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Mokhtarian's Spirits High For Second UFC Tilt

“My attitude is always the same,” he said. “The UFC calls and I fight anyone at any time.”

It’s been well documented that Suman Mokhtarian may be the James Brown of MMA, and while that’s admirable, an over stacked schedule can ultimately take a toll on even the hardest working man in the fight business, and that was the assumption when the Sydney featherweight lost his UFC debut to Sodiq Yusuff a year ago.

But if you ask the man in the Octagon about the first defeat of his career, that wasn’t necessarily the case, as he believes his eagerness to fight simply got the best of him.

“I took the fight with Yusuff too soon after surgery,” said Mokhtarian. “Seven months after a full knee reconstruction was way too big of a task. I literally started training when I got the call and I was in a brace still two weeks before the fight. I didn’t wrestle, grapple or anything before that fight and I generally take confidence out of my training but I just guess I didn’t have that. I was on the back foot as soon as the fight started and when you haven’t been able to train in those situations it’s hard to pick it up in a fight, I started slow and he took advantage of it.” 

Oddly, though, Mokhtarian isn’t playing the regret game.

“My attitude is always the same,” he said. “The UFC calls and I fight anyone at any time.”

So no dark nights of the soul pondering the fight that took the “0” out of his loss column?

“I never put too much thought into the whole undefeated thing,” he said. “I’d lost before as an amateur, I lost in Muay Thai as well, and I experience them every day in the gym. I’m ready to go out there and rebound from my last performance and get the W this time, though. Losses are a part of the sport, but it’s how we come back that tests our character. My spirit is not anywhere near broken and I’m ready for December 21.”

December 21 is the day Mokhtarian returns from a year away to face SeungWoo Choi, and with the elbow injury that caused his layoff fully healed, the 27-year-old can’t wait to remind fight fans that before the Yusuff fight, he was 8-0 with seven finishes.

“I think he’s a great opponent,” said Mokhtarian of Choi. “He’s a former TFC world champion who’s knocked out some good opponents and he’s had some tough matchups in the UFC in Movsar (Evloev) and Gavin Tucker. He’s a great long striker with good cardio, and many people would say it’s a classic striker vs grappler matchup, but I’ve got skills everywhere and I intend to show it. I’m not scared to stand with any man.”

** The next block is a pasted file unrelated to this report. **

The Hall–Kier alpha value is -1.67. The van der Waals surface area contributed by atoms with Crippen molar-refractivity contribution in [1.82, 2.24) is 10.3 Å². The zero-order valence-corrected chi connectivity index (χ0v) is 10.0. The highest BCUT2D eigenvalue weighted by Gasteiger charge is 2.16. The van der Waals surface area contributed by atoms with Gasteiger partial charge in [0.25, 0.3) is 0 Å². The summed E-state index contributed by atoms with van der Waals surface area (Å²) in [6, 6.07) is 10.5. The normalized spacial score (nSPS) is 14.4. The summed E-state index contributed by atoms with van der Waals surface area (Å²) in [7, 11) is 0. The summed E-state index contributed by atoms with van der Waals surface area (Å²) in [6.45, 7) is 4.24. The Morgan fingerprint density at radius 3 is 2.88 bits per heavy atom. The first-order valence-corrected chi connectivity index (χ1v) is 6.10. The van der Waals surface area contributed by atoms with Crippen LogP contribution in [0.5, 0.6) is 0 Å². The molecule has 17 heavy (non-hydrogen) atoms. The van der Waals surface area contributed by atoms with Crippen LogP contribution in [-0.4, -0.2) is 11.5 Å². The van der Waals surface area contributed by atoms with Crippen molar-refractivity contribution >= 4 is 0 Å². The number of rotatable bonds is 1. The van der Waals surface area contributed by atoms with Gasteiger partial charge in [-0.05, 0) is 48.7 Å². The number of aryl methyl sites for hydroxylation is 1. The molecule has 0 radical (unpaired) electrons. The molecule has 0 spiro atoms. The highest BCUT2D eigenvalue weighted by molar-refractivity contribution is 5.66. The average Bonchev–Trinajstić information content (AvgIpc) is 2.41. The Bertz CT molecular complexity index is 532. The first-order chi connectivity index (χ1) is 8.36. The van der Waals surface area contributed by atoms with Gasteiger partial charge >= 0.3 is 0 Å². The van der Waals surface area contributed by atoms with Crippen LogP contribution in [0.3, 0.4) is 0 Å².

But we would be remiss if we didn’t ask about Mokhtarian’s current work schedule. As a refresher, he’s fighting in the UFC’s featherweight division, is the owner and head coach of Australian Top Team, and the promoter and matchmaker of Urban Fight Night back in Sydney. He has talked in the past of putting fighting to the side in order to deal with the rest of his responsibilities. Did those thoughts resurface after the Yusuff fight?

ADELAIDE, AUSTRALIA - DECEMBER 02: Suman Mokhtarian of Australia prepares to fight Sodiq Yusuff in their featherweight bout during the UFC Fight Night event inside Adelaide Entertainment Centre on December 2, 2018 in Adelaide, Australia. (Photo by Jeff Bottari/Zuffa LLC/Zuffa LLC via Getty Images)
ADELAIDE, AUSTRALIA - DECEMBER 02: Suman Mokhtarian of Australia prepares to fight Sodiq Yusuff in their featherweight bout during the UFC Fight Night event inside Adelaide Entertainment Centre on December 2, 2018 in Adelaide, Australia. (Photo by Jeff Bo

“To be honest, it’s always something that lingers because at this level you’ve got to put one hundred percent in one area, but I’m lucky to have a great team to keep me on track and help me out,” he said. “I’ve pulled back on management responsibilities, kept the gym and promoting going but I’ll level all that up when I’m done with fighting again. Now, I’ve put a bit more back into fighting and focused on my task ahead.”

That means he’s all-in until December 22. So when the Octagon door closes with Choi, he’s not overthinking things like a coach might. In Busan, he’s all fighter, not fighter / coach.

“I feel like sometimes I think about the fight a bit too much and the coach in me tries to over complicate it, but I gotta remember it’s a fight; two people go in throw down and see what happens. So I gotta let my instincts take over instead of my thoughts.”

There is time for everything else after the fight, but if Mokhtarian has his way, there will be more fights, preferably with either Kron Gracie or Chase Hooper, before he puts his coach, promoter, gym owner, manager hats back on. 

“I just wish to stay healthy so I can have a couple back-to-back fights in the UFC,” he said. “I’m ready for anyone at any time, so when (UFC matchmaker) Sean (Shelby) picks ‘em I’ll be there.”